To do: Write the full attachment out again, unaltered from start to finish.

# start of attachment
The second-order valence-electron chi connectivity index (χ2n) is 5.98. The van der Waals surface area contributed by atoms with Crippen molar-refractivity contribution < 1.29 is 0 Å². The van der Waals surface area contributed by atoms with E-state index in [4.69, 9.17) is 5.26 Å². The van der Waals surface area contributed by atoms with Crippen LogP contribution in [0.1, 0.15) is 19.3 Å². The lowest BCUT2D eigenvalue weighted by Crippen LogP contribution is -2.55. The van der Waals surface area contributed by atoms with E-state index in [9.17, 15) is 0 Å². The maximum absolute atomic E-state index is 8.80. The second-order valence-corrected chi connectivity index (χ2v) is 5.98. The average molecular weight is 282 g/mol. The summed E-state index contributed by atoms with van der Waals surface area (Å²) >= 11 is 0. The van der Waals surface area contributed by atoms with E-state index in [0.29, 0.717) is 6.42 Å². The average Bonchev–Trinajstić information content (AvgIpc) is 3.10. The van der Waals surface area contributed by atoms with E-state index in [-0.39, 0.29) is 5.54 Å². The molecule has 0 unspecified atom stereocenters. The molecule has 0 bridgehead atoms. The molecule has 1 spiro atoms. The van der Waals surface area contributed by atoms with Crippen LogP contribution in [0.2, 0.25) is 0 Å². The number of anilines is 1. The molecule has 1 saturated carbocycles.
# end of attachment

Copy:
The second-order valence-electron chi connectivity index (χ2n) is 5.98. The van der Waals surface area contributed by atoms with Crippen molar-refractivity contribution < 1.29 is 0 Å². The van der Waals surface area contributed by atoms with E-state index in [4.69, 9.17) is 5.26 Å². The van der Waals surface area contributed by atoms with Crippen LogP contribution in [0.1, 0.15) is 19.3 Å². The lowest BCUT2D eigenvalue weighted by Crippen LogP contribution is -2.55. The van der Waals surface area contributed by atoms with E-state index in [9.17, 15) is 0 Å². The maximum absolute atomic E-state index is 8.80. The second-order valence-corrected chi connectivity index (χ2v) is 5.98. The average molecular weight is 282 g/mol. The summed E-state index contributed by atoms with van der Waals surface area (Å²) >= 11 is 0. The van der Waals surface area contributed by atoms with E-state index in [0.29, 0.717) is 6.42 Å². The average Bonchev–Trinajstić information content (AvgIpc) is 3.10. The van der Waals surface area contributed by atoms with E-state index in [-0.39, 0.29) is 5.54 Å². The molecule has 0 unspecified atom stereocenters. The molecule has 0 bridgehead atoms. The molecule has 1 spiro atoms. The van der Waals surface area contributed by atoms with Crippen LogP contribution in [0.2, 0.25) is 0 Å². The number of anilines is 1. The molecule has 1 saturated carbocycles.